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An increasingly attractive option for expats, Oman is a culturally rich and environmentally diverse Gulf state that lies on the southeastern shores of the Arabian Peninsula and showcases 1,060 miles (1,700km) of sunny shoreline. Its coastal geography affords relaxing boat trips, fresh air and seafood while the expansive desert dunes may take one's breath away. Hearing about a move to Oman may come with many questions, but expats are guaranteed a financially and culturally rewarding experience.
The country is a gentle introduction to the Middle East as it is among the safest, most stable countries in the Gulf region with high-quality healthcare facilities. Expats make up a large proportion of Oman’s population, and Omanis are known to be warm and welcoming to all.
Oman has emerged as a major economic player in the Gulf region and is a prime example of what can be achieved when petrodollars are wisely invested in a country's infrastructure. That said, expats thinking of moving to Oman may be concerned about Omanisation and strict work visa laws to reduce the reliance on foreign labour. But fear not – for now, job opportunities for skilled expats still abound and should be taken advantage of while the going is good.
Those reluctant to make the move can draw encouragement from the promise of high salaries and low taxes. Together with the affordable cost of living and Omani employers' penchant for providing attractive expat salary packages, it makes financial sense for expats to seek employment in Oman.
The heat is a major element to consider, but luckily Omani accommodation affords a cool and comfortable refuge from the sun and air-conditioning is abundant. Some may be discouraged by the heat and the idea of relocating to the desert – perhaps picturing a barren, desolate and depressing landscape – but the same people are often pleasantly surprised by Oman's interesting topography. Expats can enjoy views of beautiful desert riverbeds (wadis), lush coconut and banana plantations, iconic white sand dunes, terraced rose plantations and frankincense trees and austere rocky outcrops.
Beyond exploring the country's fascinating landscape, there is plenty more for expats to see and do in Oman. A shopper's paradise, the capital city of Muscat has many open-air markets full of wonderful things to buy and offer interesting cultural interactions. Alternatively, Muscat's Corniche is a popular hangout for foreigners and locals alike, especially at dusk, and the adventurous can head into Oman's interior to visit ancient castles and forts, or try their hand at sand-skiing.
Despite the obvious economic benefits and the array of unique sights and attractions, expats relocating to the Sultanate of Oman will likely enjoy the openness and tolerance of its society and the determinedly friendly nature of its people. Knowing this is comforting to women and to expat families with children who hope to smoothly settle into a new school.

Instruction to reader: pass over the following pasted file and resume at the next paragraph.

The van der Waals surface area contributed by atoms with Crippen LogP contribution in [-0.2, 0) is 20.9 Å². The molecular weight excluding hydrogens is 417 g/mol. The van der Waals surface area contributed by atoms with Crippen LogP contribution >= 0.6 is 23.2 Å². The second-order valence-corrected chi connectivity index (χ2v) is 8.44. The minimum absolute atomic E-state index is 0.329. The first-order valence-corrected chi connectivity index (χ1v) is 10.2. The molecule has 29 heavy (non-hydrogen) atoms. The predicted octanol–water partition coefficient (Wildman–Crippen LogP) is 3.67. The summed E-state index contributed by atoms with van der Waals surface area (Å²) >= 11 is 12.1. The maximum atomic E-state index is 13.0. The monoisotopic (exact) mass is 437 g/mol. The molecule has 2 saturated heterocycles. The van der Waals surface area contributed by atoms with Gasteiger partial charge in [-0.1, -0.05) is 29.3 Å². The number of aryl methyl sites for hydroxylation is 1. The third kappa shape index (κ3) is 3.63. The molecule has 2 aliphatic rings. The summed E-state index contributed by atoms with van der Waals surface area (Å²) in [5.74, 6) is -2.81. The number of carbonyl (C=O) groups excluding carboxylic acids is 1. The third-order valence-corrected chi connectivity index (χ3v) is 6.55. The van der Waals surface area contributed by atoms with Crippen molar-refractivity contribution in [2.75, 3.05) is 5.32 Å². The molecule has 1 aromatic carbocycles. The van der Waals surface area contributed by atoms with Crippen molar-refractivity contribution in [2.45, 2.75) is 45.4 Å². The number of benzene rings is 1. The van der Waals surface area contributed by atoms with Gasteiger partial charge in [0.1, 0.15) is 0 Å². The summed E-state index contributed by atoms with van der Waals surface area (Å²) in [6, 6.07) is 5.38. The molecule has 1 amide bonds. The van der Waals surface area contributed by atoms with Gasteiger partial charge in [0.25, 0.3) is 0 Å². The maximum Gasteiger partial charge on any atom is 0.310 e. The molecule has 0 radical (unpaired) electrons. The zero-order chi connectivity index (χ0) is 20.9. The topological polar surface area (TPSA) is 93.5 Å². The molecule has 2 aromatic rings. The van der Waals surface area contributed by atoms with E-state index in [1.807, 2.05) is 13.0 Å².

Oman is one of the most progressive countries in the Gulf and women play a more active and visible role in society. Female expats report feeling comfortable and respected in their vocational pursuits. Still, there may be some culture shock as it is a staunchly Islamic state and expats should adapt their behaviour to ensure that they remain in the good graces of Omani society.
We advise expats to have an open mind, see challenges not as hardships, but as opportunities to learn about a culture different to their own and to develop their cultural sensitivity and interpersonal skills. Go with the flow and expats will soon learn that the lifestyle is relaxed and easy-going.
Population: About 5.1 million
Capital city: Muscat
Neighbouring countries: Oman is situated at the mouth of the Persian Gulf, and is bordered by the United Arab Emirates to the northwest, Saudi Arabia to the west, and Yemen to the southwest.
Geography: Oman sits at the confluence of the Persian Gulf and the Arabian Sea. Much of the country is covered by sandy desert, which makes up over 80 percent of the landmass. In the north, a narrow and fertile coastal plain fronts the Gulf of Oman and from there the land rises into the rugged Hajar Mountains.
Political system: Unitary parliamentary absolute monarchy
Main languages: Arabic and English
Major religions: Islam
Money: The Omani Rial (OMR) is the official currency. It is divided into 1,000 baisa. Oman has an established banking system with both local and international banks offering services for expats. It is easy and straightforward for expats to open a bank account.
Tipping: Not necessarily expected, but it is appreciated to add a 10 percent service charge in restaurants if not given and to round up taxi fare.
Time: GMT +4
Electricity: 240 V, 50 Hz. British-style three-point bladed plugs ('type G' plugs)
International dialling code: +968
Internet domain: .om
Emergency numbers: 9999
Transport and driving: Oman doesn't have an extensive public transport system and most expats choose to own a vehicle. Cars drive on the right side of the road.
►Find out about the accommodation options available in Oman
"If you can imagine Los Angeles with a Middle Eastern twist – that’s Muscat. It is a city with beautiful beaches, palm trees and fresh sea air." British expat Jenny relocated to Oman in 2011. She shares her insight and experiences of life in Oman.
"The quality of life is brilliant, the sunshine makes life so much easier!" Heather relocated from Scotland to Oman with her husband and German Shepard. Read more about her experiences in Oman.
Are you an expat living in Oman?
Expat Arrivals is looking for locals to contribute to this guide, and answer forum questions from others planning their move to Oman. Please contact us if you'd like to contribute.
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